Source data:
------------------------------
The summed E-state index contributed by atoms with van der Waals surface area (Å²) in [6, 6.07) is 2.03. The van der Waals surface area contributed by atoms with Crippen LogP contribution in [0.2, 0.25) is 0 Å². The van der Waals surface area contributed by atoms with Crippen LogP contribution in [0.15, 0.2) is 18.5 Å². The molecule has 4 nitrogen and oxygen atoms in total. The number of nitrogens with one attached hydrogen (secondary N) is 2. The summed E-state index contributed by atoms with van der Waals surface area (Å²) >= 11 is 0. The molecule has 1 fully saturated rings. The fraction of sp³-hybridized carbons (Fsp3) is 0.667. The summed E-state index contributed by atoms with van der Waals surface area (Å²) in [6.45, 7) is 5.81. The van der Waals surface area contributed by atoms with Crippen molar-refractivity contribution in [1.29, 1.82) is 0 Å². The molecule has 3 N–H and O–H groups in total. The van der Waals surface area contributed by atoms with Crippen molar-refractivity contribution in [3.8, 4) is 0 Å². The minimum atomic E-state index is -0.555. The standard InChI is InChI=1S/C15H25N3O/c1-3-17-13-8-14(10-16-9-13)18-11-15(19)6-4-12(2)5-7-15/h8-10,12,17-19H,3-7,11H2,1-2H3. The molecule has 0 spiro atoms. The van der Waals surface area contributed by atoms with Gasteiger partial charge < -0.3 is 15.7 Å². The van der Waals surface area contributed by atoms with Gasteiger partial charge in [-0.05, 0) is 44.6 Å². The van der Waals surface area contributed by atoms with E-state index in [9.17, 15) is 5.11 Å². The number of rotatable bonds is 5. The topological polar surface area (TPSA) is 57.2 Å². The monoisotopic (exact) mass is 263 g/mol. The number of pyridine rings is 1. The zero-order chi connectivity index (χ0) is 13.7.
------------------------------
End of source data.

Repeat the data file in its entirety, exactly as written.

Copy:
The summed E-state index contributed by atoms with van der Waals surface area (Å²) in [6, 6.07) is 2.03. The van der Waals surface area contributed by atoms with Crippen LogP contribution in [0.2, 0.25) is 0 Å². The van der Waals surface area contributed by atoms with Crippen LogP contribution in [0.15, 0.2) is 18.5 Å². The molecule has 4 nitrogen and oxygen atoms in total. The number of nitrogens with one attached hydrogen (secondary N) is 2. The summed E-state index contributed by atoms with van der Waals surface area (Å²) >= 11 is 0. The molecule has 1 fully saturated rings. The fraction of sp³-hybridized carbons (Fsp3) is 0.667. The summed E-state index contributed by atoms with van der Waals surface area (Å²) in [6.45, 7) is 5.81. The van der Waals surface area contributed by atoms with Crippen molar-refractivity contribution in [1.29, 1.82) is 0 Å². The molecule has 3 N–H and O–H groups in total. The van der Waals surface area contributed by atoms with Crippen molar-refractivity contribution in [3.8, 4) is 0 Å². The minimum atomic E-state index is -0.555. The standard InChI is InChI=1S/C15H25N3O/c1-3-17-13-8-14(10-16-9-13)18-11-15(19)6-4-12(2)5-7-15/h8-10,12,17-19H,3-7,11H2,1-2H3. The molecule has 0 spiro atoms. The van der Waals surface area contributed by atoms with Gasteiger partial charge < -0.3 is 15.7 Å². The van der Waals surface area contributed by atoms with Gasteiger partial charge in [-0.05, 0) is 44.6 Å². The van der Waals surface area contributed by atoms with E-state index in [9.17, 15) is 5.11 Å². The number of rotatable bonds is 5. The topological polar surface area (TPSA) is 57.2 Å². The monoisotopic (exact) mass is 263 g/mol. The number of pyridine rings is 1. The zero-order chi connectivity index (χ0) is 13.7.